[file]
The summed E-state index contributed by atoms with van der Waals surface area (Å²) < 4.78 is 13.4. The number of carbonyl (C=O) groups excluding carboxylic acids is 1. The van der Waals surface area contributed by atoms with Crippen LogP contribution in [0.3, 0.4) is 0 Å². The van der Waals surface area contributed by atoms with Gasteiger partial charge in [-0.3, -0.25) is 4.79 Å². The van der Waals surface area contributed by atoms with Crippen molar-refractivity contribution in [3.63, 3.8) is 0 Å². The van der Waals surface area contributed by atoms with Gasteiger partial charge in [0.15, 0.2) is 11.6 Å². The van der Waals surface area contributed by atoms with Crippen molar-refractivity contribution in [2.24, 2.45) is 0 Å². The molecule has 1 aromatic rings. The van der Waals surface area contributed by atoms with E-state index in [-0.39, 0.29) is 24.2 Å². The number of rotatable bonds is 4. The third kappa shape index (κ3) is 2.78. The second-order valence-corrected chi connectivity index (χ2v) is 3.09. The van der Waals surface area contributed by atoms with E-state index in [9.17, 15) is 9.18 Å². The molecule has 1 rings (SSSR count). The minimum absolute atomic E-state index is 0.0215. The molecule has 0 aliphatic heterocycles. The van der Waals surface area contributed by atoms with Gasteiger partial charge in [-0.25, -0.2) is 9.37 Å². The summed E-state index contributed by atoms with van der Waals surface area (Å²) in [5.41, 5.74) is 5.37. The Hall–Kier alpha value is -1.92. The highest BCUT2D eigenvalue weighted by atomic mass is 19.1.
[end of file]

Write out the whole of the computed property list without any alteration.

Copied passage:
The summed E-state index contributed by atoms with van der Waals surface area (Å²) < 4.78 is 13.4. The number of carbonyl (C=O) groups excluding carboxylic acids is 1. The van der Waals surface area contributed by atoms with Crippen LogP contribution in [0.3, 0.4) is 0 Å². The van der Waals surface area contributed by atoms with Gasteiger partial charge in [-0.3, -0.25) is 4.79 Å². The van der Waals surface area contributed by atoms with Crippen molar-refractivity contribution in [3.63, 3.8) is 0 Å². The van der Waals surface area contributed by atoms with Gasteiger partial charge in [0.15, 0.2) is 11.6 Å². The van der Waals surface area contributed by atoms with Crippen molar-refractivity contribution in [2.24, 2.45) is 0 Å². The molecule has 1 aromatic rings. The van der Waals surface area contributed by atoms with E-state index in [-0.39, 0.29) is 24.2 Å². The number of rotatable bonds is 4. The third kappa shape index (κ3) is 2.78. The second-order valence-corrected chi connectivity index (χ2v) is 3.09. The van der Waals surface area contributed by atoms with E-state index in [9.17, 15) is 9.18 Å². The molecule has 1 rings (SSSR count). The minimum absolute atomic E-state index is 0.0215. The molecule has 0 aliphatic heterocycles. The van der Waals surface area contributed by atoms with Gasteiger partial charge in [-0.25, -0.2) is 9.37 Å². The summed E-state index contributed by atoms with van der Waals surface area (Å²) in [5.41, 5.74) is 5.37. The Hall–Kier alpha value is -1.92. The highest BCUT2D eigenvalue weighted by atomic mass is 19.1.